So far the main focus of the article has been on waiters and waitresses, those who get very little pay and so depend on tips in order to not live off of things like ramen and canned tuna. However, most people in the service industry in America accept tips. The people cutting your hair, moving your furniture and making your coffee all work hard in hopes of earning a little bit extra at the end of their interaction with you.

In the end I’ve lived in countries where tipping is nearly mandatory, in countries where a dollar’s tip is more than generous and in places where tipping isn’t even really thought about. In all honesty I think that tipping helps customers more than it does workers and those that rely on tips have probably been getting taken advantage of for a long time now in many respects. Tipping should definitely be an option but I hope that things like a dollar or two for good service become the trend in America and that I can pay for my food without thinking that my server wouldn’t be able to buy lunch at the restaurant they work at without me tipping generously. What are your experiences with tipping in America and Abroad? Do you think it’s time for the custom to stop or does it need an overhaul?

Navigating Freelancing

Maybe it’s because I’m now almost exactly 1 year out of college, maybe it’s the amount of time I spend learning about other freelancers, or maybe it is just the time period we live in but it seems like just about every fifth person is trying to work for themselves, start their own business on the side, or become a freelancer. It makes sense that in this day and age I can work with someone who is thousands of miles and a few time zones away and perfectly fit the criteria they have for their dream copywriter. We can be in pretty much constant contact if need be without ever hearing each other’s voice, a project can be completed, invoice paid and we both go on our ways happy with the relationship having never truly met other than through a few emails. If you are just starting your own company and don’t want to hire somebody but still need the skills of a profession you aren’t in hiring a freelancer is a no-brainer. That way you can choose when you want to spend the money to get the job done right the first time or take the time learn a trade yourself that might be helpful as your business grows. Business owners and entrepreneurs make these decisions all the time and as everyone seems to be trying to make a living with their own business idea many people are in essence trying to sell themselves. If you’re an artist, web developer, marketer, writer, app developer, whatever, you are selling more than your skills you are selling yourself as a person who possesses those skills. And this is where things can get confusing.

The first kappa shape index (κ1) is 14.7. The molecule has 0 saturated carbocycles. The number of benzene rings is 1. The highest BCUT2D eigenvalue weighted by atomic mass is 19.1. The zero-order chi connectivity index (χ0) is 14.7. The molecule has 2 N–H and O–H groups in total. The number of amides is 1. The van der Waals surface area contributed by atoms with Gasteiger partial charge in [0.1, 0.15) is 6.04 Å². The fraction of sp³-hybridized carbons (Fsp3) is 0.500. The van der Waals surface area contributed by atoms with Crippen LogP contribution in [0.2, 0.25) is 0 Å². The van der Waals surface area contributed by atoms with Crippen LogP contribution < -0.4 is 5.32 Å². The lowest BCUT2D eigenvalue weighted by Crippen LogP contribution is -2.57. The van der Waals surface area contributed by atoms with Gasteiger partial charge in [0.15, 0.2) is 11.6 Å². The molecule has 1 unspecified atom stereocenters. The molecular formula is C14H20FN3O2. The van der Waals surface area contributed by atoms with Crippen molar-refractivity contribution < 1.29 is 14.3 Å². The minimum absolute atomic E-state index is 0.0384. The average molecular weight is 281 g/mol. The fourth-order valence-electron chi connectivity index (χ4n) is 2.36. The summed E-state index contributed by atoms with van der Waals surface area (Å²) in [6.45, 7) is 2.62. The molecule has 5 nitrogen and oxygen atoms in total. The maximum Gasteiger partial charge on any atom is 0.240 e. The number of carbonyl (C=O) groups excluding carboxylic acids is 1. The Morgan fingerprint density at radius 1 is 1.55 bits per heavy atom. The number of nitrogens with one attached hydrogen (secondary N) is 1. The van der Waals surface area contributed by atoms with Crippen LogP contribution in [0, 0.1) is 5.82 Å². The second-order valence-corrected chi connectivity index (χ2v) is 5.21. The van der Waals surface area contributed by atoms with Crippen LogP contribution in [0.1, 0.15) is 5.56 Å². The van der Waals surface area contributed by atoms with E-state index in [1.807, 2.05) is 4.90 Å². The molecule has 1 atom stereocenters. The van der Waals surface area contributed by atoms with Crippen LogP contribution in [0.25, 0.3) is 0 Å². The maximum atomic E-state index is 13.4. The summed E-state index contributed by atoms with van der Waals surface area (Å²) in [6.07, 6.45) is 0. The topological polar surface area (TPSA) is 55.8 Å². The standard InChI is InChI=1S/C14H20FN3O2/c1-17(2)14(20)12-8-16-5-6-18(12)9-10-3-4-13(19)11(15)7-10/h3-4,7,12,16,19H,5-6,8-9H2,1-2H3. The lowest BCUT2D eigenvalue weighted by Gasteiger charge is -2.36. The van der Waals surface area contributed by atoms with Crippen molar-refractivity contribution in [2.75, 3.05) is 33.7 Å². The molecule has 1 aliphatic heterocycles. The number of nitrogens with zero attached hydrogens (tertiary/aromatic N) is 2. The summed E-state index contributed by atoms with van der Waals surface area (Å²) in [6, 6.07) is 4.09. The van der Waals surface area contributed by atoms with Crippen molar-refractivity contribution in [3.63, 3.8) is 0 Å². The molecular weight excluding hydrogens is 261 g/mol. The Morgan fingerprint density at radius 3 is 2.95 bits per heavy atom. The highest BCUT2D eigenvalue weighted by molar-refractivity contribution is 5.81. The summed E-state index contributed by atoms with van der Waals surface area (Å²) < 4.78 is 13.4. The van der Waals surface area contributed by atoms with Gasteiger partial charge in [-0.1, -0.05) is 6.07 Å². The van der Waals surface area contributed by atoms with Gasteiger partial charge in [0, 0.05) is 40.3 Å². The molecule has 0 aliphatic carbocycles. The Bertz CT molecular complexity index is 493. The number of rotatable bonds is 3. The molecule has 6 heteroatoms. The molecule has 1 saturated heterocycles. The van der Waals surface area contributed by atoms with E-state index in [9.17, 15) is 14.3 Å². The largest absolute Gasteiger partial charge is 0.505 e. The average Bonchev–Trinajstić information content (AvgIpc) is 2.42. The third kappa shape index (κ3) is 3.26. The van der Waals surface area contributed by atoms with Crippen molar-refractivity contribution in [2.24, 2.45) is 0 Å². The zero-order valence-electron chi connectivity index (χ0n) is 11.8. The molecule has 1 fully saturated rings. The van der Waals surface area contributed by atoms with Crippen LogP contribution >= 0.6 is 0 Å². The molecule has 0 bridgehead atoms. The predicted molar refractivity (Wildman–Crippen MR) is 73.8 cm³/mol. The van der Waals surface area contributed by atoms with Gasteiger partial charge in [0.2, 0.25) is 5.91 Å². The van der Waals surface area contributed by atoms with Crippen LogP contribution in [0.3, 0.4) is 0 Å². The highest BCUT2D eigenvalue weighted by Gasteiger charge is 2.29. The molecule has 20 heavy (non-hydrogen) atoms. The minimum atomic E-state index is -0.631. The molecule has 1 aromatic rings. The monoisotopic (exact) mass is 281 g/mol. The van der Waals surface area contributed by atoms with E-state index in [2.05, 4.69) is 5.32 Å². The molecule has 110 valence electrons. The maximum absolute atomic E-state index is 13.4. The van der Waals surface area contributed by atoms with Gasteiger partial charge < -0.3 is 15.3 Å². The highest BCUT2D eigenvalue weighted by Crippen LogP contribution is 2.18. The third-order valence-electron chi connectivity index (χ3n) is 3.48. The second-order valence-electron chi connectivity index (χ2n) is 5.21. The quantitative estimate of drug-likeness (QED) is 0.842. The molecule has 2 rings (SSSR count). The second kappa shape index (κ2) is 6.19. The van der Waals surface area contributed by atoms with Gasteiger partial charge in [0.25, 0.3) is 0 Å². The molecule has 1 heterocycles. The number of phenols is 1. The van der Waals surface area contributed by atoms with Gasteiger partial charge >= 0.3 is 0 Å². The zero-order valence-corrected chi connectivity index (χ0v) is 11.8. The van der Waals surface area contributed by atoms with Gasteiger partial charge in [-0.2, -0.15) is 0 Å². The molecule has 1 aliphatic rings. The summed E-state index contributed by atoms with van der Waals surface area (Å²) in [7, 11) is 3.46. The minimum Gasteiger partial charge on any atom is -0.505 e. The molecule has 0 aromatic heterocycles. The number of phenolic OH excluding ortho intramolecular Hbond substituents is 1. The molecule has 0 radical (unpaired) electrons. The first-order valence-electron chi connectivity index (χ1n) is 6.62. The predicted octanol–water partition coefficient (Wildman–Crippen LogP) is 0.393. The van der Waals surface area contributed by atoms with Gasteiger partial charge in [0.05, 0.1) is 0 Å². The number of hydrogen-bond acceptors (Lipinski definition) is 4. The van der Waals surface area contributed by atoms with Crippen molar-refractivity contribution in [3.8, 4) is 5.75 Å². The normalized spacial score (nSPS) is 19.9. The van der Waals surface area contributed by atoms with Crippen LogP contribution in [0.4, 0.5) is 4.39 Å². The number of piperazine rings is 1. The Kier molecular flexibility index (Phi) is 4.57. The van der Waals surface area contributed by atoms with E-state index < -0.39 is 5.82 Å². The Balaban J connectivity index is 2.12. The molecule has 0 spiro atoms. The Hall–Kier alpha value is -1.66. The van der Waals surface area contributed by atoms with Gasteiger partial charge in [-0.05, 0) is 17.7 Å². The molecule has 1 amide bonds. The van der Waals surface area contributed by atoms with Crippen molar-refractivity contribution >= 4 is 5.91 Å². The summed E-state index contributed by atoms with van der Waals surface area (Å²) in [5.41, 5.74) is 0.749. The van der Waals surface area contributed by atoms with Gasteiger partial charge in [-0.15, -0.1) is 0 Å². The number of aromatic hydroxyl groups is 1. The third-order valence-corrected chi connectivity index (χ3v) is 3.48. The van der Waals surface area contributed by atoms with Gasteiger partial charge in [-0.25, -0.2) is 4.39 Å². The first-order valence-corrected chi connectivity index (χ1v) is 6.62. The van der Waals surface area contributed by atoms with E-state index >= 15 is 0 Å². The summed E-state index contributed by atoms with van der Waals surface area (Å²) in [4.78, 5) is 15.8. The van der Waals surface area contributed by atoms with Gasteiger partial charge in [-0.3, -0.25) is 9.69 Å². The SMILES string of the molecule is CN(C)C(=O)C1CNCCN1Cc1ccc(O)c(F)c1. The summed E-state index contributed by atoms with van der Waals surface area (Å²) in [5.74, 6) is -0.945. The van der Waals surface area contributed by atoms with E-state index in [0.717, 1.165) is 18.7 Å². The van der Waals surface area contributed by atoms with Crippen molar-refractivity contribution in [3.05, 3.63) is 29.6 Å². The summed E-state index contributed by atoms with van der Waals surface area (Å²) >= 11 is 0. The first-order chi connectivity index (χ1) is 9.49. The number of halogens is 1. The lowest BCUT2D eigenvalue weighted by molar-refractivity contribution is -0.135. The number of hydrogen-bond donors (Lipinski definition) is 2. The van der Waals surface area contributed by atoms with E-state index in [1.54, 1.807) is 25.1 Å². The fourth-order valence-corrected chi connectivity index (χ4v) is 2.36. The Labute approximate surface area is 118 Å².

When you are essentially selling yourself when does your “pitch” start or stop? Do you put up boundaries as to when you are “courting new business” and when you are just out having drinks with friends? Do you have a twitter account for you as a person and then a separate one for you as a business? If you find yourself doing tasks for your regular life as well as your business life can you really say you were working the whole time? These are the things that can quickly take a toll on you if you are self-employed, working from home, or if you just have a less than traditional revenue stream you might ask these questions of yourself every now and again. Honestly I haven’t got any of the answers either, I think this is certainly one of those questions we just need to ask ourselves every so often. And that question can be simply put as, “How long can I keep this up?”

Creating your own startup, running your own business, working as a freelancer is all about getting to that point where you are paying the bills and will be able to for the foreseeable future. Often getting to that point means working or thinking about work for far more than 40 hours a week between 9 and 5 on weekdays. The lack of a real time clock on when you’re working can make you feel like somedays you got a ton done and others like you didn’t make a dent in your progress despite having worked the same amount. You may start to lose a feel for when your “workday” is or if there are any days that really aren’t “workdays”, you may even start to think of small things that you do for yourself as work projects because in a sense they do help your business because they help you.

From learning about the pitfalls of passed freelancers and those who have delved into the world of starting their own business before withdrawing I think there are certainly some things you can take away as successful tips or best practices for your new business or life as a self employed person, and they are as follows:

Number 1: If you can, try and be financially stable if not wealthy before you start.

If you don’t need to worry about your business making money you have got a great advantage over those scrubs who have to pay rent or buy food with their income. If you aren’t already rich try and treat it as a second job and don’t rely on it for income until you can positively assure that even with a few months of bad business you can still stay afloat.

Number 2: If you aren’t wealthy try to be a little famous or at least well connected in your industry.

If you can sell your product or service to your immediate circle of friends and family that’s pretty nice for you but you will probably have to buy their kid’s girl scout cookies and whatnot so it really only can keep you going for a short while. On the other hand if you are already famous through something like your pinterest profile, or you have the ear of a large network of local yacht owners you will pretty easily be able to leverage that into sales for something like your children’s ascot company.

Number 3: Sit down and seriously think about how long you can work the way you are.

If you have made the switch to this being your sole source of income eventually you will need a vacation or a few days off or even a few hours off. Set some boundaries for what is your professional life and what is your personal life and try to stick to them so you don’t wear yourself out. Try and spend a few hours where you are doing something for yourself that doesn’t immediately effect the business.

So that’s about all I’ve got, it can certainly be tough to try and shut off that part of your brain and put your business out of your mind but every once and a while you will need to do it. As your business grows you may find that you are able to do it more often as you delegate responsibilities to employees, other businesses, or freelancers. Good luck to all you people trying to make a name for yourselves and remember to work smarter not harder.